Alias, Episode Reviews, TV

ALIAS 3×02: ‘Succession’ (TV Review)

While in one respect Succession is the unofficial second part of Season Three’s introduction, it works to engage in Alias’ tricky new mission statement of fusing seriality and stand alone storytelling.

The final episode penned by the duo of Roberto Orci & Alex Kurtzman, both destined for greater cinematic and TV success, Succession’s very teaser balances these two aspects. On the one hand it provides a ‘cold open’, with the two CIA agents in Berlin trapped in a lift that rather plummeting—as we saw last season in A Dark Turn—to the ground is rather inverted, the agents lifted off by helicopter and abducted by air. The episode then plunges us headlong into a follow-up from the climactic moment of The Two, where Syd learned she murdered a man in her missing years, Andrian Lazarey. Her scene with Jack underlines that, once again, the Bristow’s will compartmentalise and keep secrets from the CIA as they search for the truth, by now as much an Alias trope as an IMF mole is to a Mission Impossible film.

Succession works, alongside this, to try and encourage Sydney to return to some level of normalcy. “For now, you deserve to get on with your life” suggests Jack, after making his daughter complicit in cover up of a murder from America’s most powerful intelligence agency, which almost seems like a mixed message. In reality, this is Orci & Kurtzman encouraging the audience to further accept the new status quo for Syd as the dust settles from the events of The Telling, our characters begin working themselves into their new clothes on this shifted chess board of alliances and villains, and Alias suggests it will try and have its cake and eat it: remove Syd from the complexity of working as a double agent while still doubling down on mystery and mythology.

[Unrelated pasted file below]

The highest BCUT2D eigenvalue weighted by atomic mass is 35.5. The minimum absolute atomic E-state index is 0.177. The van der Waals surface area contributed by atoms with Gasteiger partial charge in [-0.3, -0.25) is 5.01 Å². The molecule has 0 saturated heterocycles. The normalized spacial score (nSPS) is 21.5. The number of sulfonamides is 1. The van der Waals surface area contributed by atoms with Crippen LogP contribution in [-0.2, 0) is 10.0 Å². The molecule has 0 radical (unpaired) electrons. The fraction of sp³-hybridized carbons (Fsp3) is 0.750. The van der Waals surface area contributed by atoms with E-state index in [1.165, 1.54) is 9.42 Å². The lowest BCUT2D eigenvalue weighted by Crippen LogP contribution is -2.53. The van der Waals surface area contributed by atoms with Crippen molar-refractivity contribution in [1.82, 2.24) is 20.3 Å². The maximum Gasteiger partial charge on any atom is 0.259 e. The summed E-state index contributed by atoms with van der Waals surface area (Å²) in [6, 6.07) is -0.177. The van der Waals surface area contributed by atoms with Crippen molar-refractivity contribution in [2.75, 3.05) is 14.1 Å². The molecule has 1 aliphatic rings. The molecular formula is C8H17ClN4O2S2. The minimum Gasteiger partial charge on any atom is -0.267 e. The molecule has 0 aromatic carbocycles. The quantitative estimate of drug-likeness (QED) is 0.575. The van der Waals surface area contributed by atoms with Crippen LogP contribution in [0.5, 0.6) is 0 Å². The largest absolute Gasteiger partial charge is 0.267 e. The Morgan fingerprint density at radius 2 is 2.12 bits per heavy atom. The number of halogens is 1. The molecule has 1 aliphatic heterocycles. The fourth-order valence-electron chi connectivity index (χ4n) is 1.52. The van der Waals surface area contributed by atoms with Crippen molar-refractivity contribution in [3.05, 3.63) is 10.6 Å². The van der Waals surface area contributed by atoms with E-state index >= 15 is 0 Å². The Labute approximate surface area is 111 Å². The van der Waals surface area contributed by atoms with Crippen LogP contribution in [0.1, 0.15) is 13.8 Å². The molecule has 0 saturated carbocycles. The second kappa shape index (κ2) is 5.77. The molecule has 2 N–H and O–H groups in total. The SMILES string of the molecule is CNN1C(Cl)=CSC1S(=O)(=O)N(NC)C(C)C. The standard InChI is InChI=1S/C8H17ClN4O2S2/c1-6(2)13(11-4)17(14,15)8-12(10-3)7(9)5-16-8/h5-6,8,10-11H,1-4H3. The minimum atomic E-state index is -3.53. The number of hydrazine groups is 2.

By the end of Succession, however, all of those new pieces have slotted into place, even if it takes until the very final few moments of the episode to do it.

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Alias, Episode Reviews, TV

ALIAS 2×03: ‘Cipher’ (TV Review)

Over the course of last year, I began my first deep-dive TV review series looking at JJ Abrams’ Alias, which ran from 2001-2006. Over the next year, I’ll be looking at Season Two’s 22-episode run in detail…

If Trust Me worked to establish Sydney Bristow’s psychology toward her mother, Cipher begins the same process with Jack Bristow as regards the woman who used to be his wife.

Understandably across the first two episodes of Season Two, Alias didn’t really devote a lot of time to Jack and where he stands with all of this. The Enemy Walks In saw him mainly putting Will Tippin back into the world, while in Trust Me he voices brief notes of caution about Irina Derevko which are entirely to be expected. Jack was the man she betrayed in the most personal and soul-destroying way, and Season One established very clearly just how much Irina’s ‘death’ and the betrayal about her origins he kept from Syd all her life had turned him into an emotional shell of a man, one unable to truly connect with the daughter he loved dearly from such a tragic relationship. Jack was always going to react badly to Irina’s reappearance on the scene but Cipher establishes the terror underneath the anger and caution: that Syd might be bewitched by her mother.